Keywords

Participatory Modelling; Climate Impacts; Watershed Management; Knowledge-to-Action- Networks; Alternative Scenarios

Location

Session D1: Tools And Methods of Participatory Modelling

Start Date

12-7-2016 8:30 AM

End Date

12-7-2016 8:50 AM

Description

Many of the natural resource issues we face today cannot be fully understood using normal scientific methods or theories. When uncertainties or decision stakes are high, participation by an “extended peer community” can be critical to studying and managing complex systems since local expertise on land use and ecosystem processes may not otherwise be captured. We conducted a case study of participatory modelling to support natural resource management under a changing climate. Over a two-year period, we convened a Knowledge to Action Network (KTAN) of scientists and stakeholders interested in exploring the impacts of climate change in Idaho’s Big Wood Basin. Through a series of workshops and webinars, participants worked together to (1) pose relevant research questions collaboratively and iteratively, (2) create models of the future landscape under a changing climate regime to explore their questions, and (3) increase knowledge about how scientific information is both used and generated within those models in order to interpret the results. We began by developing a conceptual model of the river basin and progressed to two quantitative models – a system dynamics model and a spatially-explicit integrated model – in order to explore research questions generated by the KTAN. Alternative scenarios were developed and simulated in the final quantitative model to assess the range of impacts that external drivers and management decisions could have on the system.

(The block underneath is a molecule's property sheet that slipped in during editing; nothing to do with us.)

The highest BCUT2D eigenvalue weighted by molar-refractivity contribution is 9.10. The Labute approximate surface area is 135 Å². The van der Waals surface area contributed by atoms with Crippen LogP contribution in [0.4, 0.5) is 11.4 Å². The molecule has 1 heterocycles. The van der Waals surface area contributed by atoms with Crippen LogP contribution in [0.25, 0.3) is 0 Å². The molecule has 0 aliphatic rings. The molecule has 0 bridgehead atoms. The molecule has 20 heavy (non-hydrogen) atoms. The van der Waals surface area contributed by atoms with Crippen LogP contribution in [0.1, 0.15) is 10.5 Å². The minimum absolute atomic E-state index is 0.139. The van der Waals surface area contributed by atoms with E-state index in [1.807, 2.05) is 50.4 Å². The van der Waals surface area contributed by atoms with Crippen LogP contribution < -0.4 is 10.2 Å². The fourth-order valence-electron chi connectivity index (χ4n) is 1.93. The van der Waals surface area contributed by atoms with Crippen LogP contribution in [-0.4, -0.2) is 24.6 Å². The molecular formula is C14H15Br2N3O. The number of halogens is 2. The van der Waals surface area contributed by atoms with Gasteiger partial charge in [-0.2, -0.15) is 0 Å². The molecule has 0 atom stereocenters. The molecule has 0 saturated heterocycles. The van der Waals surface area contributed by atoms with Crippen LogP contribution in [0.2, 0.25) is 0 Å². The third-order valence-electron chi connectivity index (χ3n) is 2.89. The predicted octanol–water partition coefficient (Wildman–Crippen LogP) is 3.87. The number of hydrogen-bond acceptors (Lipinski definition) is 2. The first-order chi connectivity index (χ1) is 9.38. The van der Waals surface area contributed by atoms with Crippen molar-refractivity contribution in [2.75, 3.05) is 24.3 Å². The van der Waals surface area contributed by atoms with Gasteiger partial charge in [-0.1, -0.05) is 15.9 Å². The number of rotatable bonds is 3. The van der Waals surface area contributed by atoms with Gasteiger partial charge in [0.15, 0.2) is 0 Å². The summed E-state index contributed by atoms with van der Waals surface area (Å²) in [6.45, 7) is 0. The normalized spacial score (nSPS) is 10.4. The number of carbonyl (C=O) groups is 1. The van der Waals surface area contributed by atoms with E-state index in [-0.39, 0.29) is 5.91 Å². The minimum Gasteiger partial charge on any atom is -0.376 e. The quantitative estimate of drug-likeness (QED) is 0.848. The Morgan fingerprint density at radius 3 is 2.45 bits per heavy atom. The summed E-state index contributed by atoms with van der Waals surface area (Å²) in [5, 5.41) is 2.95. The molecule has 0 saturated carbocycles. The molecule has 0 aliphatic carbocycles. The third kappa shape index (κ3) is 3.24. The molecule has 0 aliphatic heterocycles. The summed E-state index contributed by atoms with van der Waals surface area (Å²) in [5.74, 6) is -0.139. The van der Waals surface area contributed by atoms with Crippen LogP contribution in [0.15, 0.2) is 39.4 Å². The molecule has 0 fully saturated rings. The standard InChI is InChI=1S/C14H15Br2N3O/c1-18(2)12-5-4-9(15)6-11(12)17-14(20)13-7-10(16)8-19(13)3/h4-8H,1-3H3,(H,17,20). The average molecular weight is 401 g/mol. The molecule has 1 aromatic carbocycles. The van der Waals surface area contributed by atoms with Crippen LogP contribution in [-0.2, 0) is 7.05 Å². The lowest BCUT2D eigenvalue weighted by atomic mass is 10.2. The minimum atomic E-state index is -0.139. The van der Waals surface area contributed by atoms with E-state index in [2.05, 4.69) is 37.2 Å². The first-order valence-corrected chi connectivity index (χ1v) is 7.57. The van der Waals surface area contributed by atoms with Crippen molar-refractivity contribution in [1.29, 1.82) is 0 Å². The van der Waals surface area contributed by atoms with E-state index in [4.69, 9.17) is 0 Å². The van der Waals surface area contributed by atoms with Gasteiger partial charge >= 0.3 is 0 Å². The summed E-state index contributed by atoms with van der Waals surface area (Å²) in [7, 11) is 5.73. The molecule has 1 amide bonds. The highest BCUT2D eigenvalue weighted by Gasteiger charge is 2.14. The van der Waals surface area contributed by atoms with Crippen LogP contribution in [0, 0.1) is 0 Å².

Jul 12th, 8:30 AM Jul 12th, 8:50 AM

Participatory Modelling to Assess Climate Impacts on Water Resources in the Big Wood Basin, Idaho

Session D1: Tools And Methods of Participatory Modelling

Many of the natural resource issues we face today cannot be fully understood using normal scientific methods or theories. When uncertainties or decision stakes are high, participation by an “extended peer community” can be critical to studying and managing complex systems since local expertise on land use and ecosystem processes may not otherwise be captured. We conducted a case study of participatory modelling to support natural resource management under a changing climate. Over a two-year period, we convened a Knowledge to Action Network (KTAN) of scientists and stakeholders interested in exploring the impacts of climate change in Idaho’s Big Wood Basin. Through a series of workshops and webinars, participants worked together to (1) pose relevant research questions collaboratively and iteratively, (2) create models of the future landscape under a changing climate regime to explore their questions, and (3) increase knowledge about how scientific information is both used and generated within those models in order to interpret the results. We began by developing a conceptual model of the river basin and progressed to two quantitative models – a system dynamics model and a spatially-explicit integrated model – in order to explore research questions generated by the KTAN. Alternative scenarios were developed and simulated in the final quantitative model to assess the range of impacts that external drivers and management decisions could have on the system.